Lactobacillus, is a genus of Gram-positive facultative anaerobic or microaerophilic rod-shaped bacteria. They are a major part of the lactic acid bacteria group. In humans they are part of the vaginal microbiota. Many species in this genus have had their genome sequenced.
Biology and biochemistry
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Lactobacillus is Gram-positive (they retain crystal violet dye), facultative anaerobe (they can produce energy through glycolysis and fermentation when oxygen is not present). Lactobacillus is a member of the lactic acid bacteria group (its members convert lactose and other sugars to lactic acid).
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Many lactobacilli operate using homofermentative metabolism (they produce only lactic acid from sugars), and some species of lactobacilli use heterofermentative metabolism (they can produce either alcohol or lactic acid from sugars). They are aerotolerant despite the complete absence of a respiratory chain. This aerotolerance is manganese-dependent and has been explored (and explained) in Lactobacillus plantarum. Many lactobacilli do not require iron for growth and have an extremely high hydrogen peroxide tolerance.
The genus Lactobacillus currently consists of over 180 species and encompasses a wide variety of organisms. The genus is polyphyletic, with the genus Pediococcus dividing the L. casei group, and the species L. acidophilus, L. salivarius, and L. reuteri being representatives of three distinct subclades. The genus Paralactobacillus falls within the L. salivarius group. In recent years, other members of the genus Lactobacillus (formerly known as the Leuconostoc branch of Lactobacillus) have been reclassified into the genera Atopobium, Carnobacterium, Weissella, Oenococcus, and Leuconostoc. More recently, the Pediococcus species P. dextrinicus has been reclassified as a Lactobacillus species (IJSEM, Paper in Press).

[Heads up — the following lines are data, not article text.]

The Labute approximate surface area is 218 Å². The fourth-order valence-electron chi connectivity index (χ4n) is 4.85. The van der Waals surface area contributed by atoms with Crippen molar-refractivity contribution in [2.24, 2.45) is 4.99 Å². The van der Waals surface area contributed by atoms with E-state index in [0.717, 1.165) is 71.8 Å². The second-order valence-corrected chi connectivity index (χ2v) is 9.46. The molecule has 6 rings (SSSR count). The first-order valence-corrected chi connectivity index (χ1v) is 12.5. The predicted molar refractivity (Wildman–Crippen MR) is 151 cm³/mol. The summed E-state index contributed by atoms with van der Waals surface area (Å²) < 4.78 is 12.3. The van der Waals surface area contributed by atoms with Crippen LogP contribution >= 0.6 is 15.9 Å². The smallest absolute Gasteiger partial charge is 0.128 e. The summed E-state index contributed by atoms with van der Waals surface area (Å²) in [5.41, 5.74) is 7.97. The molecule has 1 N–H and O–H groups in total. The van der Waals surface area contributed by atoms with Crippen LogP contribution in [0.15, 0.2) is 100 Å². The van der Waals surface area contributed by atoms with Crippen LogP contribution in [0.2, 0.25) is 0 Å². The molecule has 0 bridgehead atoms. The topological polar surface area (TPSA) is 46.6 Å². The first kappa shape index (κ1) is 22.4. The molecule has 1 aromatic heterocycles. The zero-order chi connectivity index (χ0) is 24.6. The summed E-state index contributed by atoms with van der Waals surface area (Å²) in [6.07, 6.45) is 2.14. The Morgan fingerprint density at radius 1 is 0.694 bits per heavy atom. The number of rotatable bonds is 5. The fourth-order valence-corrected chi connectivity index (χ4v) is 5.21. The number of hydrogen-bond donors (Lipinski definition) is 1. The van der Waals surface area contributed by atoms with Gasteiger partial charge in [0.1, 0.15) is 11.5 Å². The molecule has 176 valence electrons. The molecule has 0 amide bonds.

According to metabolism, Lactobacillus species can be divided into three groups:
- Obligately homofermentative (Group I) including:
- Facultatively heterofermentative (Group II) including:
- Obligately heterofermentative (Group III) including:
Usage in humans
Lactobacillus is a type of bacteria with multiple different species in the genus. Most Lactobacillus species in humans are considered harmless. Lactobacilli live in the urinary, digestive and genital tracts of humans. Lactobacillus is possibly effective for preventing diarrhea in children, or bacterial vaginal infections. However, it may be possibly ineffective for urinary tract infections, lactose intolerance, and yeast infections.
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Probiotics and biotherapeutics
Some strains of Lactobacillus spp. and other lactic acid bacteria may possess potential therapeutic properties including anti-inflammatory and anti-cancer activities, as well as other features of interest. A study by researchers from the Beth Israel Deaconess Medical Center and UCLA in 2009 demonstrated the protective effects of some strains of these bacteria for anti-tumor and anti-cancer effects in mice.